MANILA, Philippines - If National Capital Region Police Office (NCRPO) chief Leocadio Santiago had his way, he would have used the police's elite Special Action Force (SAF) in the assault of the bus where a dismissed policeman held hostage Hong Kong tourists.
"If I was given the option and the decision at the moment, I will choose the PNP (Philippine National Police)-SAF," Santiago told the official Incident Investigation and Review Committee on the August 23 hostage crisis on Saturday.
Santiago said he was the "supervising officer" during the hostage crisis. As such, he said his role in the hostage-taking incident was to provide everything the ground commander needed to resolve the crisis.
Suspended Manila Police District (MPD) director, Chief Superintendent Rodolfo Magtibay, was the ground commander while Manila Mayor Alfredo Lim was chairman of the local crisis management committee.
After Magtibay informed him about the hostage-taking incident before noon on August 23, Santiago said he immediately placed on standby the Rapid Deployment Battalion of the NCRPO's regional SAF unit as well as its Regional Public Safety Battalion.
He said both units were equipped with snipers and assault troops. The SAF group deployed 3 snipers and 9 assault troops while the Public Safety Battalion readied 16 men, also trained on crisis situations.
Santiago said that since his role was to provide resources for Magtibay and the crisis management group, he placed the SAF team and the Public Safety Battalion team at the MPD chief's disposal.
Observations have been made that the hostage crisis may have turned out differently had the police used the SAF instead of the MPD's Special Weapon and Tactics (SWAT) Team.
Hostage-taker police officer Rolando Mendoza and 8 Hong Kong tourists died during the 12-hour hostage drama.
During the Senate hearing on the hostage crisis, Magtibay confirmed that the SAF was placed at his disposal, but he did not use the elite unit because the MPD SWAT commanders assured him they could handle the situation.
The SWAT team, however, failed to breach the bus because the sledgehammer they used could not break the fiberglass windows of the bus.
When the assault operation "stalled," Santiago said he activated the SAF unit that was on standby, and ordered its team leader to assist the Manila police's SWAT team.
He said it was the SAF team that fired 2 cannisters of teargas into the bus, which forced Mendoza to go to front of the bus where there was a clearer view for snipers to shoot the hostage-taker.
Asked why it was only during the critical moments did he order the SAF to support the MPD-SWAT, Santiago said: "Nobody in the organization of the task group took the initiative, so I took the initiative."
Teresita Ang-See, a member of the investigating panel, suggested during the hearing that Santiago should have been the most qualified police official in Metro Manila to lead the police force during the hostage crisis.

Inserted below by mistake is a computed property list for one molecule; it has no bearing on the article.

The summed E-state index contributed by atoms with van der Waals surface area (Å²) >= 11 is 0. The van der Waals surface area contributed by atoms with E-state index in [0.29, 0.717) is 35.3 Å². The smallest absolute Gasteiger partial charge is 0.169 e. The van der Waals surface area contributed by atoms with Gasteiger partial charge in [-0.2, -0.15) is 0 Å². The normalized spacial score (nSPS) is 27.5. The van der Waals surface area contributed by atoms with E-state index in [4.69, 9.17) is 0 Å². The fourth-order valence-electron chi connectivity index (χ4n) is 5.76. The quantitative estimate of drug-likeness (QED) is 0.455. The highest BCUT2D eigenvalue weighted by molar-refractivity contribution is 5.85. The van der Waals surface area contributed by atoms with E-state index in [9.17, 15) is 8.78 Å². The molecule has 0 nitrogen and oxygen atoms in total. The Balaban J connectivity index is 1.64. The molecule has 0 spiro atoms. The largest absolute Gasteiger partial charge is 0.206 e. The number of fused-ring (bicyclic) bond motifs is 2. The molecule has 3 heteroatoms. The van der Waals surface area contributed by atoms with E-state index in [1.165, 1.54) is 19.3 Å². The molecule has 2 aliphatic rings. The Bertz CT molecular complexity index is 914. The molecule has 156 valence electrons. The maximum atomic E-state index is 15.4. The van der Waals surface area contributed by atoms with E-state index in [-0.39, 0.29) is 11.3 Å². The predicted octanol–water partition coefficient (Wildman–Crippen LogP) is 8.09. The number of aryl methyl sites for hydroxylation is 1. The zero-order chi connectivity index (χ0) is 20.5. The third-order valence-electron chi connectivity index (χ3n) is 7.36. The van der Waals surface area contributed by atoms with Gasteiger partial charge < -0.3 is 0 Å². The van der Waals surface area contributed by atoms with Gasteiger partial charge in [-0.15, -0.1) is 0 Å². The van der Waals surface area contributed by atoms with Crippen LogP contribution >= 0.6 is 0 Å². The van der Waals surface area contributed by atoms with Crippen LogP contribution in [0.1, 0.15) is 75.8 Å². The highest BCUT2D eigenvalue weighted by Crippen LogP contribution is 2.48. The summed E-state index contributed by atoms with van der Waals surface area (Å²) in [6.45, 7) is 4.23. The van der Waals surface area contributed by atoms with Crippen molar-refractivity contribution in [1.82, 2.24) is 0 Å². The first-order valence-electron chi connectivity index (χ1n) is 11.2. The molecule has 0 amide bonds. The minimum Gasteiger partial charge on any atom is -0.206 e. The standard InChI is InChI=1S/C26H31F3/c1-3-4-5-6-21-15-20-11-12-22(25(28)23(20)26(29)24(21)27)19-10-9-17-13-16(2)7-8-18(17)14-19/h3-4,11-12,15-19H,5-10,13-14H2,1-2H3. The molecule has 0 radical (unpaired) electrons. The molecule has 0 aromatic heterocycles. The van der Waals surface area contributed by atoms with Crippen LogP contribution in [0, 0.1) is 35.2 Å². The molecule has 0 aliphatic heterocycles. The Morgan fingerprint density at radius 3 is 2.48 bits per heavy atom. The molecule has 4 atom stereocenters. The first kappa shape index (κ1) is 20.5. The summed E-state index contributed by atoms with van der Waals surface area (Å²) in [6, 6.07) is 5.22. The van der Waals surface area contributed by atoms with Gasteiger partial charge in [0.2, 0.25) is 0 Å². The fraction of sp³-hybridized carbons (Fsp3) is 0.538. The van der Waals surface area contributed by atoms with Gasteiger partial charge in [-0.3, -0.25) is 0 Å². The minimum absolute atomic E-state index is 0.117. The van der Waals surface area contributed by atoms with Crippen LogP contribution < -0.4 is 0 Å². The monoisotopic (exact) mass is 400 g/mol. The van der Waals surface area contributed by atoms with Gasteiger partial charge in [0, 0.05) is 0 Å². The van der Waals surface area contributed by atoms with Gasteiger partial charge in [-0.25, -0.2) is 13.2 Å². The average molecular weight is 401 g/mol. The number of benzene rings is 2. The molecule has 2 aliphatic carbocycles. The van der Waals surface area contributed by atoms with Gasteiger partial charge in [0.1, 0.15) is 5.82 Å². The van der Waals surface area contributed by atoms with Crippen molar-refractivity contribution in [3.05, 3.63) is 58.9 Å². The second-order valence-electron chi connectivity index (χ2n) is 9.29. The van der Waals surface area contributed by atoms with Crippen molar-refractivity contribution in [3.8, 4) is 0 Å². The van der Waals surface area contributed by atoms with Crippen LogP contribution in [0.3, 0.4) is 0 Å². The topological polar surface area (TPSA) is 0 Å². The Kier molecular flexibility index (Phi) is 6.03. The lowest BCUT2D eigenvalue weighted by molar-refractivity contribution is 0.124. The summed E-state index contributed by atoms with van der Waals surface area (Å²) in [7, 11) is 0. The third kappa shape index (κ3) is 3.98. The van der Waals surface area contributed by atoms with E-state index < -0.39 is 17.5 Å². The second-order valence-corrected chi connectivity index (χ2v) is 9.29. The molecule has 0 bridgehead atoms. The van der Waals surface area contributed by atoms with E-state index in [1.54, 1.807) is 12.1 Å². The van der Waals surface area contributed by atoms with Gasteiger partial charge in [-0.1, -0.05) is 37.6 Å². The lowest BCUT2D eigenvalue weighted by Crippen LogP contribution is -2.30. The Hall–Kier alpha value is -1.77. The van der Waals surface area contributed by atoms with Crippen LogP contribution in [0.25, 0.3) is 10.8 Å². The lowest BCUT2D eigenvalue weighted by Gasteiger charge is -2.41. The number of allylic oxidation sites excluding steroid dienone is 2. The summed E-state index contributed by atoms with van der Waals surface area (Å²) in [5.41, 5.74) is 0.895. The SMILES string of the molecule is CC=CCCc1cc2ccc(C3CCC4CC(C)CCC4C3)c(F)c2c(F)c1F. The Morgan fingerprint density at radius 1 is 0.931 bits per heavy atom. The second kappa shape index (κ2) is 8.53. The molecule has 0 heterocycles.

"As head of the SAF for three years, I've seen how you worked. The team is a very excellent team," Ang-See said.
She said Santiago could have replaced Magtibay as ground commander when the hostage crisis situation turned for the worse.
"There was no reason to remove or substitute Chief Superintendent Magtibay," Santiago said, adding that the early part of the negotiations went well as proven by Mendoza's moves to release hostages.
Magtibay is more senior than Santiago in the Philippine Military Academy (PMA). Santiago belongs to the PMA Class 1979 while Magtibay belongs to Class 1978.
Ang-See asked Santiago if this was the reason why he could not "overrule" the decisions made by Magtibay during the hostage crisis.
"On official duty, the [PMA] class membership does not count. On official duty, the rank is followed," said Santiago, who is one rank higher than Magtibay.
During the hearing, Santiago also said that if he was the negotiator and there were opportunities to subdue Mendoza, he would have attempted it.
Earlier in the hearing, police negotiator Chief Inspector Romeo Salvador, admitted that there were opportunities to tackle the hostage-taker.
The investigating panel said that it had been informed that the negotiators had at least 3 opportunities to tackle and subdue the hostage-taker.
Santiago said the hostage negotiators told him during debriefing that they did not attempt to tackle Mendoza because they were afraid it would affect future hostage-taking incidents.
"If he [negotiator] faces another negotiations, he would have the background of doing that [subduing hostage-taker]. No one will negotiate or trust him [again]," he said.
Santiago said that if he was the negotiator, "Probably...I will grab the opportunity."
The NCRPO chief said that bringing down hostage-takers should be included in police negotiators' protocol in the future.
However, he clarified that this was just his proposal since he is not in a position to amend the police's protocol on crisis management.
Santiago confirmed during the hearing that he signed a reinstatement order for Mendoza at the latter part of the crisis.
The order, however, did not reach Mendoza.
Santiago said the document is still with Magtibay.
Angelo Gutierrez, ABS-CBN News